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Oxidation-resistant Coating For Niobium-base Alloys - Patent 5721061

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Oxidation-resistant Coating For Niobium-base Alloys - Patent 5721061 Powered By Docstoc
					


United States Patent: 5721061


































 
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	United States Patent 
	5,721,061



 Jackson
,   et al.

 
February 24, 1998




 Oxidation-resistant coating for niobium-base alloys



Abstract

Si-Fe-Cr base coating alloys that significantly promote the oxidation
     resistance of niobium-base alloys and intermetallic materials when
     deposited and reaction bonded to the niobium-base material. The coating
     alloys are deposited and then reaction bonded to a niobium-base material
     to yield an oxidation-resistant coating comprising an interaction layer
     containing at least one oxidation-resistant Si-Fe-Nb-Cr intermetallic
     phase.


 
Inventors: 
 Jackson; Melvin Robert (Niskayuna, NY), Ritter; Ann Melinda (Albany, NY) 
 Assignee:


General Electric Company
 (Schenectady, 
NY)





Appl. No.:
                    
 08/751,065
  
Filed:
                      
  November 15, 1996





  
Current U.S. Class:
  428/641  ; 420/425; 420/426; 420/578; 427/250; 427/372.2; 427/376.2; 427/376.4; 427/376.6; 427/376.7; 427/376.8; 427/405; 427/419.7; 428/660; 428/662
  
Current International Class: 
  C23C 26/00&nbsp(20060101); C23C 4/18&nbsp(20060101); B32B 015/00&nbsp()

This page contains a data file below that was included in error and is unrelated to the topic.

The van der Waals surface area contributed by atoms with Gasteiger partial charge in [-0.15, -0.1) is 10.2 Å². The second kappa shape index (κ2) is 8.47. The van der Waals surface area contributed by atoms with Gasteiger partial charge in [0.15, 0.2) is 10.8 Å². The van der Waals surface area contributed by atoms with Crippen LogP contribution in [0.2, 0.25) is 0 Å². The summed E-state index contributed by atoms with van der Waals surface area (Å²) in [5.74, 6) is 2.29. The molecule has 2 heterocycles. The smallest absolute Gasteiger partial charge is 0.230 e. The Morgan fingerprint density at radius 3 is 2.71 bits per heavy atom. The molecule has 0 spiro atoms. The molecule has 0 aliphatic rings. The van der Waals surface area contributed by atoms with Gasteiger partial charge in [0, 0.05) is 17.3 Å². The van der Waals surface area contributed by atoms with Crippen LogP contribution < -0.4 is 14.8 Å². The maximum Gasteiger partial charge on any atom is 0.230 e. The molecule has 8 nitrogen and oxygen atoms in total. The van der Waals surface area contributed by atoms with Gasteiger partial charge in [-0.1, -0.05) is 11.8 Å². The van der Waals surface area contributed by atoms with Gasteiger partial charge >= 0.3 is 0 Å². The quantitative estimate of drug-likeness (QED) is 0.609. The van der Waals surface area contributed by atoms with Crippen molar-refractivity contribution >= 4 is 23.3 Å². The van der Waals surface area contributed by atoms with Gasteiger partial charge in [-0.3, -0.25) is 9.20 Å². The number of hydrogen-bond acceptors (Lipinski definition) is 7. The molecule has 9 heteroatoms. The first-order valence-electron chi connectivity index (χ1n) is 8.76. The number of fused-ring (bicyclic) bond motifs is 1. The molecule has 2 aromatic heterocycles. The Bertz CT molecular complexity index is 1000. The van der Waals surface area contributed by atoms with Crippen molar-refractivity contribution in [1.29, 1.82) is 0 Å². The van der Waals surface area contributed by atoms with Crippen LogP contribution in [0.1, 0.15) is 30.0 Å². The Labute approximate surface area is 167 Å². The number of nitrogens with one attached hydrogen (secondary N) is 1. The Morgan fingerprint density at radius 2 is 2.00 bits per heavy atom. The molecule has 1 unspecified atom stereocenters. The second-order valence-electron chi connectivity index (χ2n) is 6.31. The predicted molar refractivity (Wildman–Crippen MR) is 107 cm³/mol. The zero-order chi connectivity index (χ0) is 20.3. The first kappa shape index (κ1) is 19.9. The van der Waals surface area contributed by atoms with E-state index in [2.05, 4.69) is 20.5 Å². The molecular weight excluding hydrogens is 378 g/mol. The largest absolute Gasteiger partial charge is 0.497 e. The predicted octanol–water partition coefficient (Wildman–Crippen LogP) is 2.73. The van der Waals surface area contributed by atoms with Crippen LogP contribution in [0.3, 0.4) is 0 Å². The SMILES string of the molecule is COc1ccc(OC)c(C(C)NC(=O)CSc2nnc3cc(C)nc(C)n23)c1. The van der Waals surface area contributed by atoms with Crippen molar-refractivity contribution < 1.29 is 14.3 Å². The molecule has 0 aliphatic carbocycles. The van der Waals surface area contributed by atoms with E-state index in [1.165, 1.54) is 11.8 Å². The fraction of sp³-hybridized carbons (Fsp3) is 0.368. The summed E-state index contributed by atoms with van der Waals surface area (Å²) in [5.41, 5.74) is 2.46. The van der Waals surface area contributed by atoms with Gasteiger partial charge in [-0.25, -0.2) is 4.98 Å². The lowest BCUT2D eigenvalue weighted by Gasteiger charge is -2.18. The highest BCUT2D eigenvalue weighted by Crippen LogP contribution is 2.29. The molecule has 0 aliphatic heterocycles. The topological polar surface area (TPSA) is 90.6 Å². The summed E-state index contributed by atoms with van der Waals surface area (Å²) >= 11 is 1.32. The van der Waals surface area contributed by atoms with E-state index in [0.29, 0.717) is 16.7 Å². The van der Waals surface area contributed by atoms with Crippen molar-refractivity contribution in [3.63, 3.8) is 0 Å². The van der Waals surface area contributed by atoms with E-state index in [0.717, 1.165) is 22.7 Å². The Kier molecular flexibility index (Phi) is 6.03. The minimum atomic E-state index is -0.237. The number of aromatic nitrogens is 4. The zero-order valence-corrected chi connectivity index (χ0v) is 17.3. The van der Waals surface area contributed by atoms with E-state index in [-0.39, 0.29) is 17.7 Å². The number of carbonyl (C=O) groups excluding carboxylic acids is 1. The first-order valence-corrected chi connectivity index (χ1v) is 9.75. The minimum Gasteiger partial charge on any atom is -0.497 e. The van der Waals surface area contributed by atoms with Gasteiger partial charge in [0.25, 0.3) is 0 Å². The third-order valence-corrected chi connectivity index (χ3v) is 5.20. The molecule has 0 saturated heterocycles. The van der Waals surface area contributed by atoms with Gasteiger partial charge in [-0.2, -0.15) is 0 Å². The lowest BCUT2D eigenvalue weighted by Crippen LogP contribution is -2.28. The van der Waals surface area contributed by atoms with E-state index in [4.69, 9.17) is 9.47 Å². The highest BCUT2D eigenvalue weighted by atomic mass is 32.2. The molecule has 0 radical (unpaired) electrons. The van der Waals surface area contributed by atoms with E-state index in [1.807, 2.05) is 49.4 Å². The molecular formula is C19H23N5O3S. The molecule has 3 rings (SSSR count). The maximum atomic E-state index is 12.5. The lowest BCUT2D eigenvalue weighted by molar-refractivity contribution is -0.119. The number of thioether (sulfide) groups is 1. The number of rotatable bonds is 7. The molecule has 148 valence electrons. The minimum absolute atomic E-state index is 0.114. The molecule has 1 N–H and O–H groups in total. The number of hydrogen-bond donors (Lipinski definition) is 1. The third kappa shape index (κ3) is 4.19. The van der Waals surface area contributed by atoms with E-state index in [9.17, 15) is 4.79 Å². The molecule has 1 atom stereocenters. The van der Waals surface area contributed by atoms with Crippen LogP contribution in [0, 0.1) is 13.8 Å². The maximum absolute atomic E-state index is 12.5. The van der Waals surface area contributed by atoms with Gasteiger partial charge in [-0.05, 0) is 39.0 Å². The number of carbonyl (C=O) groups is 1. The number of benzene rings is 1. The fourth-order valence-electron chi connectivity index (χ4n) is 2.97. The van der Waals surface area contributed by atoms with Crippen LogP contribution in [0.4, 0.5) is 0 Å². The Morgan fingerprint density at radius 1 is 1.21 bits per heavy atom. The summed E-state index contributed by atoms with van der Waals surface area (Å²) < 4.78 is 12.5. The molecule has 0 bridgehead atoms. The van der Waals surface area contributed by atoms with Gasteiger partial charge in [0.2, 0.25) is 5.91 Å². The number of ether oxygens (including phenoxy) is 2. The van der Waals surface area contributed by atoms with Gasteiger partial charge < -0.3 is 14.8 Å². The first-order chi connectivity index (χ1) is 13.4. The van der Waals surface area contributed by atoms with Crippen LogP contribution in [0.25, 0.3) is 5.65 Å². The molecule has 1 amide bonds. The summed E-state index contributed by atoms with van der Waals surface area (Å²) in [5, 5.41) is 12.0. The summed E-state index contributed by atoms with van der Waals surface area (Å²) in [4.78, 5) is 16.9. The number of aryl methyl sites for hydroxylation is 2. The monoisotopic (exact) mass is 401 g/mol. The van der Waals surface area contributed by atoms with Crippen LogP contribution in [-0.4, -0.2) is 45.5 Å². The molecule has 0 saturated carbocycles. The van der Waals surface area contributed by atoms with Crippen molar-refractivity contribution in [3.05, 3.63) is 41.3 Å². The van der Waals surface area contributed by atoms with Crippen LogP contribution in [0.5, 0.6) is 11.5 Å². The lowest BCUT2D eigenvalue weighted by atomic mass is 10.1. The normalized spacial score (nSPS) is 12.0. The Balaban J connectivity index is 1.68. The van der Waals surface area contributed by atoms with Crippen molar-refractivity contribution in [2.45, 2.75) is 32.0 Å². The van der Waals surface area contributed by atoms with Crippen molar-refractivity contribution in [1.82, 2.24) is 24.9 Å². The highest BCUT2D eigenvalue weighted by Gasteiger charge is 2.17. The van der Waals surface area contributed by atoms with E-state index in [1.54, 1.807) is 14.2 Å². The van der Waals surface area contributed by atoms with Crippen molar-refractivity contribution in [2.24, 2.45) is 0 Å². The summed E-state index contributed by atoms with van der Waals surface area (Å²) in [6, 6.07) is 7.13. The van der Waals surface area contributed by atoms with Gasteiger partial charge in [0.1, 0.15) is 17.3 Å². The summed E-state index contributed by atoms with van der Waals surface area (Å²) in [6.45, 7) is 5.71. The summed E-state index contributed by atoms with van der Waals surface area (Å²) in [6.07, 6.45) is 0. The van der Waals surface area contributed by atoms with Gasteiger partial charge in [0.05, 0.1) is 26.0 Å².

Field of Search: 
  
  















 428/641,662,660 420/425,426,578 427/250,372.2,376.2,376.4,376.6,376.7,376.8,404,405,419.7
  

References Cited  [Referenced By]
U.S. Patent Documents
 
 
 
3864093
February 1975
Wolfa

4155753
May 1979
Ryabchikov et al.

4369233
January 1983
Van Schaik

4904546
February 1990
Jackson

4942732
July 1990
Priceman

5264293
November 1993
Benz et al.

5273831
December 1993
Jackson et al.

5366565
November 1994
Jackson

5427735
June 1995
Ritter et al.

5626462
May 1997
Jackson et al.



   
 Other References 

S Priceman et al., "Fused Slurry Silicide Coatings for the Elevated Temperature Oxidation of Columbium Alloys", Refractory Metals and Alloys
IV-TMS Conference Proceedings, French Lick, IN, Oct. 3-5, 1965 (1966), pp. 959-982..  
  Primary Examiner:  Turner; Archene


  Attorney, Agent or Firm: Cusick; Ernest G.
Pittman; William H.



Claims  

What is claimed is:

1.  A process of forming an oxidation-resistant coating on a niobium-base intermetallic material, the processing comprising the steps of:


depositing an Si-Fe-Cr alloy on the niobium-base intermetallic material, the Si-Fe-Cr alloy containing, in weight percent, about 26 to about 32 iron and about 24 to about 30 chromium, with the balance being essentially silicon and incidental
impurities;  and


heat treating the niobium-base intermetallic material at a temperature of about 1250.degree.  C. to about 1400.degree.  C. so as to yield an oxidation-resistant coating comprising an outer layer and an interaction layer between the outer layer
and the niobium-base intermetallic material, the outer layer and the interaction layer each containing at least one oxidation-resistant Si-Fe-Nb-Cr intermetallic phase.


2.  A process as recited in claim 1, wherein the Si-Fe-Cr alloy consists essentially of, in weight percent, about 29 iron and about 27 chromium, with the balance being silicon and incidental impurities.


3.  A process as recited in claim 1, wherein the Si-Fe-Nb-Cr intermetallic phases of the outer and interaction layers consist essentially of niobium, iron, titanium, chromium, hafnium and silicon.